My favourite Greek Salad
Greek salad is the simplest of salads but always the most impressive. Use the very best ingredients you can find and you’ll have a salad so good, you will want it with every meal.
I’m not sure if I should be proud or embarrassed at the pure simplicity of this post and indeed, of this salad. But I guess, as it is with my life, I often go from one extreme to the other. Deep fried, doughy Churros one day and a fresh and crisp Greek salad the next. And let me just clarify, I am not trying to give you a recipe for Greek salad. I’m sure you know how to chop up some salad ingredients, add chunks of Feta cheese and olives and if you are anything like me (the person who is asked to bring salads to a braai often), you have made this so many times, you could probably do it in your sleep with your arms tied back.
The reason I am sharing this recipe, or actually just the way I make my Greek salad, is because I’ve been told that my salad is so good, even the men eat it before they touch their meat. I’m always surprised when I hear this as this is probably the easiest thing in the world to make. Made easier by the fact that you can make it hours before you need to serve it, dressing and all. Perhaps, that is why this salad holds so much flavour, it’s allowed to ‘marinate’ in the dressing.
Which brings me to my next point. I don’t add salad leaves to my Greek salad as I’ve been told that in Greece, this is how it is done. One day (hopefully sooner, rather than later) I will have the pleasure to Greece to find out for myself, but for now, I trust my friends and family. A friend who was recently there also said that they use dried flowering Oregano (Origanum) and this is the practice with most of the dishes in the Greek cuisine. Which I’m not surprised about as I myself prefer good quality dried oregano over fresh (in most cases, that is).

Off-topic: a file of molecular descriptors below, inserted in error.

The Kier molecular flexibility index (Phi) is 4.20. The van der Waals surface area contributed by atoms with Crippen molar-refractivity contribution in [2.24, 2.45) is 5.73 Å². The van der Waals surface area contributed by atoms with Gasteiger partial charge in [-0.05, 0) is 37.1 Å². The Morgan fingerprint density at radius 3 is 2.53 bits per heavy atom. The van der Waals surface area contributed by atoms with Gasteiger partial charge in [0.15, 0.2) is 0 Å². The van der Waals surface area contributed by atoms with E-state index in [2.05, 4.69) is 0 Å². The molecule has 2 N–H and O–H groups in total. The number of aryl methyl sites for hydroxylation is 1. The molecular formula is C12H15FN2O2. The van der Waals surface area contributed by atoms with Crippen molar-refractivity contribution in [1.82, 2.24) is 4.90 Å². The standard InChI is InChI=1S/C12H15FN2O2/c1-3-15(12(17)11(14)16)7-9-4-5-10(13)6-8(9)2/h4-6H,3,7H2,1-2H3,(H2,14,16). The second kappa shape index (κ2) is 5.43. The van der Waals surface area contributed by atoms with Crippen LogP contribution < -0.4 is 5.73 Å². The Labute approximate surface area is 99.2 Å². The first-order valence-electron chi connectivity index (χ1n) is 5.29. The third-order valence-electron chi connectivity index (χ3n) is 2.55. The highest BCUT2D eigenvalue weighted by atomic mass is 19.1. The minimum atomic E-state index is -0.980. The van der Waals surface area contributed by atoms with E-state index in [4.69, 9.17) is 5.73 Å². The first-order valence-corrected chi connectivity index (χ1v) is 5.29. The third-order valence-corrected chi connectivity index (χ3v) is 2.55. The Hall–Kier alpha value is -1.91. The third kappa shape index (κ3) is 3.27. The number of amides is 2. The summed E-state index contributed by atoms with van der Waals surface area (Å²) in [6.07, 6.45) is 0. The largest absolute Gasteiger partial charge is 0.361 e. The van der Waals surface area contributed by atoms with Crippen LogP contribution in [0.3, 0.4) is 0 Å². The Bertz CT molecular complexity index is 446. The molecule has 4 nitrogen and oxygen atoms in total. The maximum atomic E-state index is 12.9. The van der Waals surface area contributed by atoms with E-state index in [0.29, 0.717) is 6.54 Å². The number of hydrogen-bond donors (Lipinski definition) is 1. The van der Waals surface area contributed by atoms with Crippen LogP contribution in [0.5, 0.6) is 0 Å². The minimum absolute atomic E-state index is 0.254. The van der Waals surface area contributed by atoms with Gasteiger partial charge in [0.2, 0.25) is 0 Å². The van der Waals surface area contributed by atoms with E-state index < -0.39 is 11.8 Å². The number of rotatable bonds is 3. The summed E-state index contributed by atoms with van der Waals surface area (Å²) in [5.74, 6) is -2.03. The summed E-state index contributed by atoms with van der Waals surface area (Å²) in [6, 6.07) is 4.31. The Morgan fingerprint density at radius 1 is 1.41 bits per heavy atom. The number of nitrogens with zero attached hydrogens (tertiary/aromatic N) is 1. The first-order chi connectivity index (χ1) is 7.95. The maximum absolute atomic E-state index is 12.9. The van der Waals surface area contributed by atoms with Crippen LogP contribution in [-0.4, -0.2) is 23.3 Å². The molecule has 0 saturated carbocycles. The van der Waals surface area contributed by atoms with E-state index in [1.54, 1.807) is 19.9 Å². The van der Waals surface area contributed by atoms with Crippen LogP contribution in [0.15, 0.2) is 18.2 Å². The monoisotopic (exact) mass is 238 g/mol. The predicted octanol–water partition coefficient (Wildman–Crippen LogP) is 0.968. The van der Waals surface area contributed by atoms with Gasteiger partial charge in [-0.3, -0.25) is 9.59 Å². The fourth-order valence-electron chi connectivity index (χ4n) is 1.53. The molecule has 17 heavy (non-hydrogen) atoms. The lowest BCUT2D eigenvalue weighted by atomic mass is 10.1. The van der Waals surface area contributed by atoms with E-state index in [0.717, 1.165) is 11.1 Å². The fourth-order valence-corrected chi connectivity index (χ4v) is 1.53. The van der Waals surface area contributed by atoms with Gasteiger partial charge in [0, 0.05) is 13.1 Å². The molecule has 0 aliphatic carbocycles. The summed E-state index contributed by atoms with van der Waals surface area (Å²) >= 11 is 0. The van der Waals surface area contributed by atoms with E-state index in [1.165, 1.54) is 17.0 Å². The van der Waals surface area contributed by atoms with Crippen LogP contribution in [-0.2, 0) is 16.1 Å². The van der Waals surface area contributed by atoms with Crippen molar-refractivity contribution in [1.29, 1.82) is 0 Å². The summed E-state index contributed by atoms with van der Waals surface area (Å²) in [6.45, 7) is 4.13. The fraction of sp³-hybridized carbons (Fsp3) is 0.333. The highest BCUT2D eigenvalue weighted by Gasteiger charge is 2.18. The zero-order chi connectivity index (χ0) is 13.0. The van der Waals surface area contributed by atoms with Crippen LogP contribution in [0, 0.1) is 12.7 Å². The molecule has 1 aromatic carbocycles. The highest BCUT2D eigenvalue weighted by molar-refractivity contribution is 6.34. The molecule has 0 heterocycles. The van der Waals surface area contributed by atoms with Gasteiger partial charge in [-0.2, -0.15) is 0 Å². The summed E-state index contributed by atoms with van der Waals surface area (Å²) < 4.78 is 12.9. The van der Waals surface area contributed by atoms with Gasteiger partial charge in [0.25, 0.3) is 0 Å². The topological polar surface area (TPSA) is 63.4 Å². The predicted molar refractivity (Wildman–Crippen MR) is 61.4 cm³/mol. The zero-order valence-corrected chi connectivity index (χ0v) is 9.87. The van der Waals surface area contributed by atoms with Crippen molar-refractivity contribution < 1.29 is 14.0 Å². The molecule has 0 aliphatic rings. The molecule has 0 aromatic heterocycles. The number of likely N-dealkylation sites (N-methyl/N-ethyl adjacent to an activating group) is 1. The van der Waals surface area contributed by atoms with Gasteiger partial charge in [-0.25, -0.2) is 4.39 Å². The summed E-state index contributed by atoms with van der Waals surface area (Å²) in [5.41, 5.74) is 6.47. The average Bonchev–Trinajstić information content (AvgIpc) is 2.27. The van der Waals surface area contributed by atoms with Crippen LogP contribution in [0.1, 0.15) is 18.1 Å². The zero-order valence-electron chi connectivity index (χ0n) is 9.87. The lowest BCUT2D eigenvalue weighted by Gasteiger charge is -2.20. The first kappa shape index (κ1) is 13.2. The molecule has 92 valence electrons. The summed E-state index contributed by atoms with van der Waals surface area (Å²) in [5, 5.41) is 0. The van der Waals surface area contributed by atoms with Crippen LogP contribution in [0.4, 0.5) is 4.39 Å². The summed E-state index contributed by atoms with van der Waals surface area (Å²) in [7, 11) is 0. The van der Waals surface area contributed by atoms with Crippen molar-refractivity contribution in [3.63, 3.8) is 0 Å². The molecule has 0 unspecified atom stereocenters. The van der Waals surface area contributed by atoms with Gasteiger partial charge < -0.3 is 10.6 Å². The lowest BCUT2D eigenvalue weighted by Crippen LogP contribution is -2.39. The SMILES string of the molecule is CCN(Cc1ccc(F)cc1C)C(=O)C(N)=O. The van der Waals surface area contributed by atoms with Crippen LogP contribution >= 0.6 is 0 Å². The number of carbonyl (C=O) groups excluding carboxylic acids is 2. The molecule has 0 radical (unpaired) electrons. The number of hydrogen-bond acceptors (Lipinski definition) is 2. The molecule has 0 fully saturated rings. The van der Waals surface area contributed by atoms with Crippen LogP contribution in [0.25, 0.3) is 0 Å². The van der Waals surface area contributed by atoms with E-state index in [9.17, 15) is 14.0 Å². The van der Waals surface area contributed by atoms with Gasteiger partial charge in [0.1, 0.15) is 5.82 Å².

Something else to remember is that, because this salad is so simple, you have to use the best quality vegetables, Kalamata olives and Feta cheese you can find. Serve this salad as a side at a Braai, as part of a Meze platter or as I often do, in a big bowl for lunch with perhaps a wedge of pita bread to mop up the dressing.
Have you tried this recipe? Rate and leave a comment below.
- English cucumber
- ripe tomatoes cut into large chunks
- red onion sliced as thinly as you can
- kalamata olives
- feta cheese cut into chunks
- 1/2 cup olive oil
- 1/2 cup lemon juice
- 1.5 tsp salt
- 1 tbsp dried oregano
First, take a fork and scrape it along the length of the cucumber. (I saw Jamie Oliver doing it and just thought it is so fab) This allows the dressing to be slurped up by the cucumber.
Then slice the cucumber in half length ways and remove the seeds. Slice the cucumber into thick chunks. Place into a large bowl.
Add all the other salad ingredients to the bowl.
Combine the dressing ingredients and mix well. Pour over the salad and allow to 'marinate' for at least 20 minutes but up to 2 hours.